Mary Madison, RN, RAC-CT, CDP
Clinical Consultant – Briggs Healthcare
On April 25, 2019, the Office of Inspector General (OIG) released a 40-page report on the assessment of state programs conducted from 2013 to 2016.
“Background checks are an important safety measure that can help protect the 9 million beneficiaries who rely on long-term-care services each year for safe, dependable care. These checks can prevent individuals with disqualifying histories (e.g., convictions for patient abuse, patient neglect, and theft from patients) from being hired to care for beneficiaries. The National Background Check Program (Program) provides grants to States to develop systems to conduct background checks of State and Federal criminal history records for prospective long-term-care employees.”
If you’re not familiar with the requirements for background checks, here are some of the key details:
- States must meet broad statutory and grant requirements, but they have some flexibility in how they meet each requirement. For example, States must define direct patient access employees, but they have flexibility in determining which types of prospective employees they include in their respective Programs.
- States must require all prospective long-term-care employees to undergo background checks; however, the statute does not designate which entity—a State government agency or the prospective employer— should be responsible for making the final determination of ineligibility.
- The required checks include the following: (1) a search of any databases and the abuse registries of all known States in which the prospective employee lived; (2) a check of State criminal history records; (3) a fingerprint-based check of Federal Bureau of Investigation (FBI) criminal history records and (4) a search of the records of any proceedings in the State that may contain disqualifying information about the prospective employee. Additionally, States must describe and test methods to reduce duplication of fingerprinting, including the development of “rap back” capability—a process whereby a State receives automatic notification of any criminal convictions that prospective employees receive after their initial background checks have been conducted. This process is known as continuous monitoring.
- States are required to report to CMS their quarterly data on Program outcomes, such as the numbers of background checks they conducted and the numbers of checks that resulted in determinations of ineligibility.
- Participating States must implement all required background checks for prospective employees among the following nine types of long-term-care facilities or providers:
- skilled nursing facilities
- nursing facilities
- home health agencies
- providers of hospice care
- long-term-care hospitals
- providers of personal care services
- providers of adult day care
- residential care providers that arrange for long-term-care services or provide long-term-care services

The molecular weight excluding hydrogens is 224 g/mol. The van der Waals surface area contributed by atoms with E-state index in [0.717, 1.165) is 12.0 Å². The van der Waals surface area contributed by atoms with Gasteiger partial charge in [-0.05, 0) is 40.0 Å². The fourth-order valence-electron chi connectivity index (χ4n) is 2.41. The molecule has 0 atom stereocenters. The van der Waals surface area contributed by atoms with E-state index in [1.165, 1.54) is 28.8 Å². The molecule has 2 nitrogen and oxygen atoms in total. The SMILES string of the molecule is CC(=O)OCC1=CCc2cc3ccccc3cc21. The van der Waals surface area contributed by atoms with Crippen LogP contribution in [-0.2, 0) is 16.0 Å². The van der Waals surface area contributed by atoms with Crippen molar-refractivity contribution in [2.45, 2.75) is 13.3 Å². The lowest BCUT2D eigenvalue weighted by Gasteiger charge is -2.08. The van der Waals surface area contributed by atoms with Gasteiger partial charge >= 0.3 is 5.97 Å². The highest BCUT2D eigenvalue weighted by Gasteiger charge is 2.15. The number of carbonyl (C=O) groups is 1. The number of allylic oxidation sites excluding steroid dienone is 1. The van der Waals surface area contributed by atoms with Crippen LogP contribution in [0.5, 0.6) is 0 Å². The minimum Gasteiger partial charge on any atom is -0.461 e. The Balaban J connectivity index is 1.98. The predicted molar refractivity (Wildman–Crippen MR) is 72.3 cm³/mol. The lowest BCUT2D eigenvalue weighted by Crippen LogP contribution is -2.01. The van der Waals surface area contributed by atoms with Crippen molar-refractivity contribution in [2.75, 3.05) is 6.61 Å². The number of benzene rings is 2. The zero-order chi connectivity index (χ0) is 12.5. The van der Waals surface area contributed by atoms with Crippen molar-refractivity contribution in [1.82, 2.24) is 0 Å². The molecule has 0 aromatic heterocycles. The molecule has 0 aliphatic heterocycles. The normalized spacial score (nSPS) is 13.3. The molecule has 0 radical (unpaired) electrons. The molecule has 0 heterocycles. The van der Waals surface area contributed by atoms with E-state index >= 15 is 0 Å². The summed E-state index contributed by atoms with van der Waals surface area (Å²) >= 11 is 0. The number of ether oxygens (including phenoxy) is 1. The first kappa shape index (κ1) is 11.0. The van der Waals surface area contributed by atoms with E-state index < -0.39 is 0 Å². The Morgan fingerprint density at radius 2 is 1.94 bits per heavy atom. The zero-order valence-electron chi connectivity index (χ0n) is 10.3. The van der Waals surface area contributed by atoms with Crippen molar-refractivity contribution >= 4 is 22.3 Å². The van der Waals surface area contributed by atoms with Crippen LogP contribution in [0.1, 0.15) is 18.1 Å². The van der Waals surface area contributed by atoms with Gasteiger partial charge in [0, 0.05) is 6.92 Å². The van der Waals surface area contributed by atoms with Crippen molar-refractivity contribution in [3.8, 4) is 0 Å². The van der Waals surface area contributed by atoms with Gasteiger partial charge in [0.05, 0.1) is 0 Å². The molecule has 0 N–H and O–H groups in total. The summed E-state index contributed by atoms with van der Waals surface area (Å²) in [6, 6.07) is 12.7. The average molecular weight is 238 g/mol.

- intermediate-care facilities for individuals with intellectual disabilities
- States must ensure that background checks examine any databases that may contain information on an applicant’s history that could disqualify the applicant from employment. Disqualifying information includes certain Federal and State convictions or findings related to patient abuse or neglect, health care fraud, theft, offenses involving controlled substances, obstruction of an investigation and other related offenses. Additionally, States may specify other types of offenses that constitute disqualifying information such as child abuse, forgery, sexual abuse, terrorist threats, kidnapping, and drug trafficking as disqualifying offenses. States also have flexibility to determine which State databases and abuse registries they will search for disqualifying information.
The Report Summary provides this overall finding:
- The 10 States that had concluded their participation in the Program by 2016 varied as to the degree to which they achieved implementation of Program requirements. Seven of these 10 States implemented all or most of the selected requirements. Three States did not have the necessary authority through State legislation and could not fully implement background check programs.
- Of the background checks that 8 of the 10 States conducted, nearly 80,000 resulted in determinations of ineligibility for prospective employees. The number of determinations of ineligibility and rates of ineligibility varied among the States (i.e., from less than 1 percent to 8 percent). None of the States reported a reduction in available workforce for long-term-care facilities or providers as a result of the Program.
OIG recommends that CMS take appropriate action to encourage participating States to obtain necessary authorities to fully implement Program requirements to better protect beneficiaries from potential harm. CMS stated that it concurred with our recommendation.
Specific findings are outlined beginning on page 7 of the report.
This report, as well as all OIG reports, is well worth the read.